Reunited '90s Rockers Belly Talk Loving Kesha & Why the Rapper Belly Is 'Not Even An Issue'

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Belly photographed in Chicago on July 4, 1993.

It takes a special bond between the members of a band to pick up exactly where you left off as a unit after an extended period of time.

For Boston dream-pop greats Belly, it's been 23 years since the classic lineup of vocalist/guitarist Tanya Donelly, bassist Gail Greenwood, guitarist Tom Gorman and drummer Chris Gorman released their second LP, the Glyn Johns-produced King. Following a headlining tour with Superchunk as their opening act, the group went their separate ways after two classic albums, including their beloved 1993 debut Star. Donelly would embark on an acclaimed solo career after spending time in bands since she was 15, including the original incarnation of The Breeders and Throwing Muses, which she co-led through the mid-80s into the early 90s with her stepsister Kristin Hersh. Greenwood played bass for L7 and Bif Naked as well as her own band with longtime partner Chil Mott called Benny Sizzler. The Gorman brothers, meanwhile, run a successful photography business together. 

Belly reunited for a brief tour of the U.S., the UK and Ireland in 2016 to the delight of their loyal woebegone following, playing a set sugarcoated with key cuts from Star and King, including their Grammy nominated hit single "Feed the Tree." A year later, the band's reunion was cemented with the appearance of a crowdsourcing campaign on PledgeMusic to create the group's long-awaited third album, entitled Dove. And what a way to celebrate a quarter century on the scene than by releasing this beautiful collision of AOR riffs and sweet pop shimmer. Just fall into the grace of songs like "Suffer the Fools," "Faceless" and the gorgeous "Starryeyed" and it's like you still rock that hooded flannel hiding in your attic.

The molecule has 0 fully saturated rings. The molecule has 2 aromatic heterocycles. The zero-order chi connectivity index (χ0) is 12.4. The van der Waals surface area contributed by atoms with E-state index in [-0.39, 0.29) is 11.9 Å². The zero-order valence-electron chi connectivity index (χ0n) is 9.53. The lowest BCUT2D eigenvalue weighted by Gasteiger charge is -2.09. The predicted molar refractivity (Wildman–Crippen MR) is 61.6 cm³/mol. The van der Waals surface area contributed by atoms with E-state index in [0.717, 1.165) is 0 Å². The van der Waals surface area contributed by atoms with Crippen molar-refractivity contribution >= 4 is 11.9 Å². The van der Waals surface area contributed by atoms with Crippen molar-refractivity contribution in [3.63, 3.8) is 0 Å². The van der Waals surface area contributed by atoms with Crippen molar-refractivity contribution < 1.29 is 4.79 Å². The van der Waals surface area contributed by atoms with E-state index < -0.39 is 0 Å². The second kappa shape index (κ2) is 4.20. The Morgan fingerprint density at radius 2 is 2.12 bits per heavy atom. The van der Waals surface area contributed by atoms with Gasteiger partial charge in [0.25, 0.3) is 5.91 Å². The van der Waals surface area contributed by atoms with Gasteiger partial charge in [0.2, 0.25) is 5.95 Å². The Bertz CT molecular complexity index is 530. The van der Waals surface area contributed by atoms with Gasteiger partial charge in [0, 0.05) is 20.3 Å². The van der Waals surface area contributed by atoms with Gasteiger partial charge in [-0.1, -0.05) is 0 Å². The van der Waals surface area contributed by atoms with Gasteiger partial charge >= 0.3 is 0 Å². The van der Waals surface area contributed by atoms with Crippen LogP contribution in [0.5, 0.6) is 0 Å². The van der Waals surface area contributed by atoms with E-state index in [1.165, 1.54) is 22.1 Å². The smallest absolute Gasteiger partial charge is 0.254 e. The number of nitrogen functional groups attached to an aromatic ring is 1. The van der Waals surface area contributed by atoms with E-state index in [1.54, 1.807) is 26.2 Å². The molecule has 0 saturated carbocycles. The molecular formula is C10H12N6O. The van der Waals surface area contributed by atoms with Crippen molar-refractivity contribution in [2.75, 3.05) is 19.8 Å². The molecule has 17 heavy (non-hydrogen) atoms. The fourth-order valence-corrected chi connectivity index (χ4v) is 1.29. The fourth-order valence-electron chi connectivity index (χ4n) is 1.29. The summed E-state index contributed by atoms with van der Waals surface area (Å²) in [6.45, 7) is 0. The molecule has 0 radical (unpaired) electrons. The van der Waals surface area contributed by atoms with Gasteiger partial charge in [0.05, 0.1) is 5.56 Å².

As Belly prepares to embark on a summer tour across England and the States once again to celebrate Dove's release, Donelly spoke with Billboard about the album, parenthood, growing up in Newport, RI, and a certain trap rapper with whom her band shares a name.

The way people listen to music is so different since the last time Belly has released an album.

I think pulling ourselves out of the compartmentalization of that era in the 90s is really important, because now you can go back and be like, it was all good. Why were we making choices, because there was so much good stuff.